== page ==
“We were sitting on a staircase together talking about loving the work of an actor, but also the work of the director,” Curtis tells me over the phone. Edebiri asked Curtis how she likes to be directed. “I’m not an intellectual, so I don’t need a lot of words; you could just whisper in my ear a color, which would then change my performance,” Curtis had told Edebiri. The next day, between takes of the now infamous dinner table scene in the “Fishes” episode, Edebiri whispered “purple” to Curtis and walked away. “What purple meant was ‘wound,’ ” Curtis says, “that color that a wound turns. That was a very intimate moment between she and I — I believe that’s the take they used in the show. It was incredible.”

In Curtis, Edebiri saw the type of actor she’d like to become, a veteran still eager to do the work. “They’re not settled and they’re not bored,” she says. “That makes me feel very heartened because I hope that when I am at that stage of my life, if I’m so lucky to have that, that I still am searching and questioning and excited.”

“I have a lot of taste,” she says of her hobbies, which include scrapbooking, and 3D sushi puzzles. “I don’t know if I have good taste or bad taste, but I have a lot.”

The titular character in Ella McCay is a politician preparing to become governor. When I ask Edebiri how she feels about the real-life presidential election on the horizon, her response is succinct: “nervous.” Outside of voting, she doesn’t consider herself to be all that politically engaged, “but I think my standard is pretty high,” she says. “I grew up in a family where my parents were always volunteering at polling places and always making calls and stuff. I have memories of doing my homework at call centers for Elizabeth Warren and Obama.”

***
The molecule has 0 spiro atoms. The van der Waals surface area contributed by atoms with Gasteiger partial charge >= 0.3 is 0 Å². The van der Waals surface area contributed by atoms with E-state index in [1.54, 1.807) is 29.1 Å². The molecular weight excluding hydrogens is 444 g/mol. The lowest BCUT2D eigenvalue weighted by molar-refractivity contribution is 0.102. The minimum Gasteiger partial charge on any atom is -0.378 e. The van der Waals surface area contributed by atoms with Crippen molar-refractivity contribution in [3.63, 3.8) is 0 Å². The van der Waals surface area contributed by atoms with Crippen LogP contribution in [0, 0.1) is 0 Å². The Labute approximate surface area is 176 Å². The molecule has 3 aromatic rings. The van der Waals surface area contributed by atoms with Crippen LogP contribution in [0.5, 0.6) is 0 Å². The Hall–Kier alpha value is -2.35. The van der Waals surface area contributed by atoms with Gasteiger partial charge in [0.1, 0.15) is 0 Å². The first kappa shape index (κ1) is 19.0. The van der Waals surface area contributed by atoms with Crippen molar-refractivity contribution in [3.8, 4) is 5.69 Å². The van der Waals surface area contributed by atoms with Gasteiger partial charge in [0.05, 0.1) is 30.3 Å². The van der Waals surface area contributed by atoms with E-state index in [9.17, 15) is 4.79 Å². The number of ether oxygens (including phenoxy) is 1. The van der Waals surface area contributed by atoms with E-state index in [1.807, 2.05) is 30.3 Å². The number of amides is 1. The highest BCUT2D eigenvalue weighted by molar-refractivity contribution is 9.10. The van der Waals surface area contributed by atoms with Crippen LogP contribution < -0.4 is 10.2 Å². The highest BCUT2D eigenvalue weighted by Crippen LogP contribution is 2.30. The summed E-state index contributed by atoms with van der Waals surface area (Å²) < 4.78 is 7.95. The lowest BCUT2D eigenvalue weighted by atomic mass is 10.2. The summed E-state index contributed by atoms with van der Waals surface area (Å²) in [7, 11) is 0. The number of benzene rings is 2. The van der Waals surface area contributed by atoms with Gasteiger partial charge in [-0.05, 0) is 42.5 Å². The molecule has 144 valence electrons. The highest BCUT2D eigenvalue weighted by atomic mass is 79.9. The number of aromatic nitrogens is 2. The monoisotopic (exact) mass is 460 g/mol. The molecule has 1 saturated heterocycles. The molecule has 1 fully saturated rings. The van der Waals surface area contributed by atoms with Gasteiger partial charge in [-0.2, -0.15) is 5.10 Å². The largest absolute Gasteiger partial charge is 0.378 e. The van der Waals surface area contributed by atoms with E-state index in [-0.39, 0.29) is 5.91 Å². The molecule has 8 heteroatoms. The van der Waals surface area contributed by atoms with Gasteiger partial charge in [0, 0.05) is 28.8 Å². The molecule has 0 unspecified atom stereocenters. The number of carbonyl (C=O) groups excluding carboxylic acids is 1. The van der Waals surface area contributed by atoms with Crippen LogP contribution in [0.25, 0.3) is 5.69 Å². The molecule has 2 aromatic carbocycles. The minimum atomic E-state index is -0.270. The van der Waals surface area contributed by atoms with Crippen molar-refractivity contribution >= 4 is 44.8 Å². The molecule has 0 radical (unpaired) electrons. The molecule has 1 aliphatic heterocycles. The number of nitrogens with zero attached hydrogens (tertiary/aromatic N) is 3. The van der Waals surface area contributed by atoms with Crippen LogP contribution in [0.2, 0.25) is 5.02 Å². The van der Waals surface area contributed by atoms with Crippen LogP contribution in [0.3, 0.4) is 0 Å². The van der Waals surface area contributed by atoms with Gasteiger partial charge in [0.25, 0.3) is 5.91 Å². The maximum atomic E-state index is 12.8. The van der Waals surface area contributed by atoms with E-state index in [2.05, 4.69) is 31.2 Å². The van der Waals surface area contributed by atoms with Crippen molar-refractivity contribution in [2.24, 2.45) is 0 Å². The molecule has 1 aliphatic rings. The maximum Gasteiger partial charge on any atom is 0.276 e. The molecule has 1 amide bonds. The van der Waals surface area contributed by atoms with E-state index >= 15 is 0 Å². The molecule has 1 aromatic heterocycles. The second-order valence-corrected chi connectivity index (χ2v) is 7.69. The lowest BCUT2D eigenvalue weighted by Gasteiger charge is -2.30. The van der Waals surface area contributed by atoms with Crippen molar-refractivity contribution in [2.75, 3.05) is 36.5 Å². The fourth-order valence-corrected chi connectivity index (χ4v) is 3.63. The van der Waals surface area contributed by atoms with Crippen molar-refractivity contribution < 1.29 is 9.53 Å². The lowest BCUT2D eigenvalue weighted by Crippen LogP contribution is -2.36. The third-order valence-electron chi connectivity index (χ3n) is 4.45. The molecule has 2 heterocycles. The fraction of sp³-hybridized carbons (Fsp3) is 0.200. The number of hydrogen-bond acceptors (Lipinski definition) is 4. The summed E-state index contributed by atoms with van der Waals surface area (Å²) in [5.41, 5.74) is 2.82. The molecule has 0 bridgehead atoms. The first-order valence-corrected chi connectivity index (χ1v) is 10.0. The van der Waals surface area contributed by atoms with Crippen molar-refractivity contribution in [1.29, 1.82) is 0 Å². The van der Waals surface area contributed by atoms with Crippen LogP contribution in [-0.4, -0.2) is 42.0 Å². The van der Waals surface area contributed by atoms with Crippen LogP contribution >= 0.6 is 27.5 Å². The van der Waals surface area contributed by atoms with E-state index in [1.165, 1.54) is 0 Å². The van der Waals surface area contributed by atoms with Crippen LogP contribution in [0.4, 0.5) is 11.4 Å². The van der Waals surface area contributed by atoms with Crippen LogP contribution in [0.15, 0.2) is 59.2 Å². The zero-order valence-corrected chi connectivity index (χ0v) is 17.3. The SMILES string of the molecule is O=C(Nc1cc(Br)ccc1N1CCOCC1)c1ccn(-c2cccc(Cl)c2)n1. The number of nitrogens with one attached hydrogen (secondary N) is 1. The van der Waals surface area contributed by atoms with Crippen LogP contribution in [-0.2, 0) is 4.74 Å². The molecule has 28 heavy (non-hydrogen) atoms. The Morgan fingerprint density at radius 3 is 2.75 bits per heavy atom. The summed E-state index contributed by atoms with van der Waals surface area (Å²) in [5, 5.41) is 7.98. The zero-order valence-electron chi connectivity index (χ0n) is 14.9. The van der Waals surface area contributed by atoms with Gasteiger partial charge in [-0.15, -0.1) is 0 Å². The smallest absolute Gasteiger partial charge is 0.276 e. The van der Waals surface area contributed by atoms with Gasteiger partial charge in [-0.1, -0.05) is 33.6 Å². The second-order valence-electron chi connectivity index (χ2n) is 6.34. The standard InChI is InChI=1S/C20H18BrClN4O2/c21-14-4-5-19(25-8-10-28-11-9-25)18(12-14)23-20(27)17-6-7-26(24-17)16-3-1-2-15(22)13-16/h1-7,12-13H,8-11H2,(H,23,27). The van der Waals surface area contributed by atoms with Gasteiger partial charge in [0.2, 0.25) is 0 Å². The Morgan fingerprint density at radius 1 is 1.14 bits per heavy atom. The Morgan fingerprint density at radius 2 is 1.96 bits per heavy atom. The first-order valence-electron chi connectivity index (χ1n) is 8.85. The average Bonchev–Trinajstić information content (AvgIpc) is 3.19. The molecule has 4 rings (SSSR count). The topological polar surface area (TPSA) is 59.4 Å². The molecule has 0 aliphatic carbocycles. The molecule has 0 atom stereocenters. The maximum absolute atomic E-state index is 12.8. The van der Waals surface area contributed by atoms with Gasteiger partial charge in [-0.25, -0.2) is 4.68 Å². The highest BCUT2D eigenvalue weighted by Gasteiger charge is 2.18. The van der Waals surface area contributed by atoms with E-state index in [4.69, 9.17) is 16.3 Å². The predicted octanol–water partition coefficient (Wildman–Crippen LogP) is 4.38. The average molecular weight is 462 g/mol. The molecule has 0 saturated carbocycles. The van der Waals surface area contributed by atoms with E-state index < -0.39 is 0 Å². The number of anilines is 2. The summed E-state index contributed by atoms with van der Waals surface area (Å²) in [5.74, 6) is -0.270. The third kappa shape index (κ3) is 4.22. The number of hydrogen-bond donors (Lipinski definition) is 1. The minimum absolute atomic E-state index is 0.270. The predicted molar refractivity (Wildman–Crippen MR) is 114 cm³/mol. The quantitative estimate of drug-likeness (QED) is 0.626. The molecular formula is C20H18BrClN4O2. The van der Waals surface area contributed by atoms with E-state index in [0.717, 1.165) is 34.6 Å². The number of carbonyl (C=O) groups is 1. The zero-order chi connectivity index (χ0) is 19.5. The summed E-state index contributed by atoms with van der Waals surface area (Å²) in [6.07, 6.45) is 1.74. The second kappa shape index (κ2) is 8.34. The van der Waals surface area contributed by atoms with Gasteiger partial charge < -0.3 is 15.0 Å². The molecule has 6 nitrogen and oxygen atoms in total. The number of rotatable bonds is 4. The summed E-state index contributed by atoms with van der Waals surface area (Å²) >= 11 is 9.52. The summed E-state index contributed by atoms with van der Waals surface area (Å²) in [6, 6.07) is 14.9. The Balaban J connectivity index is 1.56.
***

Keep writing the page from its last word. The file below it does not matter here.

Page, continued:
Because she knows activist is such an important label, it’s not one she gives herself. “A lot of public figures get in that space, and then they’re like, ‘Wait, that’s not what I do.’ So they leave and then people get upset at them. [Or] they’re saying things but they’re actually not [as] informed as they thought they were. It’s a tricky thing.”

Clothing by Christopher John Rogers; boots by Loewe; earrings by Cartier. Photograph by Renell Medrano; Styled by Stella Greenspan.

THE Edebiri I meet for dinner and over Zoom — with whom I’ve since exchanged texts about everything from nonalcoholic aperitifs to the hilarity of the ’80s dating show Love Connection — is simply “a matured version of who she was as a child,” her best friend since third grade Michelle Kim Nguyen tells me. “Ayo has always been this very quirky, vibrant, energetic, interesting person. We grew up looking at celebrities and you almost feel like they’re of another world. Walking down the street with Ayo and hearing someone scream ‘Yes, Chef’ is so funny. That she’s the same person she’s always been makes it even weirder.”

As much as Edebiri is savoring this time in her life and the current “go, go, go, go, go” pace of her career, the thought of having more time to scrapbook, put together 3D sushi puzzles, and watch murder mysteries sounds nice. “I have a lot of taste,” she says of her hobbies and interests. “I don’t know if I have good taste or bad taste, but I have a lot.” Slowing down “is not a negative thing to me. When I think of people whose careers I admire, there are ebbs and flows.”

In the thick of the awards shows and photo shoots and interviews that Edebiri was doing last year, when she was feeling overwhelmed, she had a conversation with a fellow actor. She keeps his name a secret but not his advice: “He was like, ‘Just remember why you’re doing this; remember the actual reason why you’re doing this, and it’ll be fine.’ ”

“Why are you doing all of this?” I ask.

“Because I love it.”

Hair, Lacy Redway; makeup, Marcelo Gutierrez; manicure, Maria Salandra; tailor, Maria Del Greco; set design, Julia Wagner. Produced on location by Ice Studios. For details, go to